In reality, some of these games are offered by other developers - mostly on Apple's iPhone Apps Store - and some do not even exist, but the scammers are trying to take advantage of the fact that Angry Birds' developer Rovio has become a very well known and trusted name.
So how could the scammers register their account under that name? The explanation is very simple: they used a capital "I" instead of a lowercase "L" in "Mobile" and the result was a legitimate looking account.
"It is quite tricky and easy to miss. Users would really have to check the developerís name closely on the 'More from developer' tab to see the real name," points out Trend Micro.
Once the user tries to install any of the apps, he is faced with an image taken from the original app and instructions to follow a link in order to complete the process and to unlock the "full version".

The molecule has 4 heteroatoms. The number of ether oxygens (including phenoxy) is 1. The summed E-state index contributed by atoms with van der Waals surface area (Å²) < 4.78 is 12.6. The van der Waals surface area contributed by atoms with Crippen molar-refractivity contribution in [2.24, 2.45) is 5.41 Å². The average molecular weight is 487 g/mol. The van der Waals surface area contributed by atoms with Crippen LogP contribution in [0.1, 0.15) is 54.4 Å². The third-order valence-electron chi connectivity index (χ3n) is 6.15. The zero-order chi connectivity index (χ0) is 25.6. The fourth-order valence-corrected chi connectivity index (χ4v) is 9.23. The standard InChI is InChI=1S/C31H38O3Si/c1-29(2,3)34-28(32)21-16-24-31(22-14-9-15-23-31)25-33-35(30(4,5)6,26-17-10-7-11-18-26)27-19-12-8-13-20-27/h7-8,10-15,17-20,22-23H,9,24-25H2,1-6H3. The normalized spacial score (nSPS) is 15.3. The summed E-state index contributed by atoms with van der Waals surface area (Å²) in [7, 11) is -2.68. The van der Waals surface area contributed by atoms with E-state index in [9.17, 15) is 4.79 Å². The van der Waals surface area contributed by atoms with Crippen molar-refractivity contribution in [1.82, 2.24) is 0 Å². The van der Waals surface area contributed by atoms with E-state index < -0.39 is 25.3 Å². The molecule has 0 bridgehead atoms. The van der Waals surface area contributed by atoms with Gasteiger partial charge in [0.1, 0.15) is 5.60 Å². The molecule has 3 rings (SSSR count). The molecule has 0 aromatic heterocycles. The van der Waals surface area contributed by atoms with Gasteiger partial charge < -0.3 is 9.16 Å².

But the link leads to a webpage hosting advertisements for diet pills, and entices the users to sign in to find out how they can get three bottles of pills for free. This obviously has nothing to do with the game, and could alert many to its real nature, but there are always going to be users who fall for the scheme and will share a lot of their personal and perhaps even financial information in return for something "for free".
We can surely expect more of this type of bogus apps being offered on the official Android Market, unless Google's Bouncer gets upgraded to flag these types of apps faster and more accurately, or until the company decides to vet apps before they are allowed to be offered.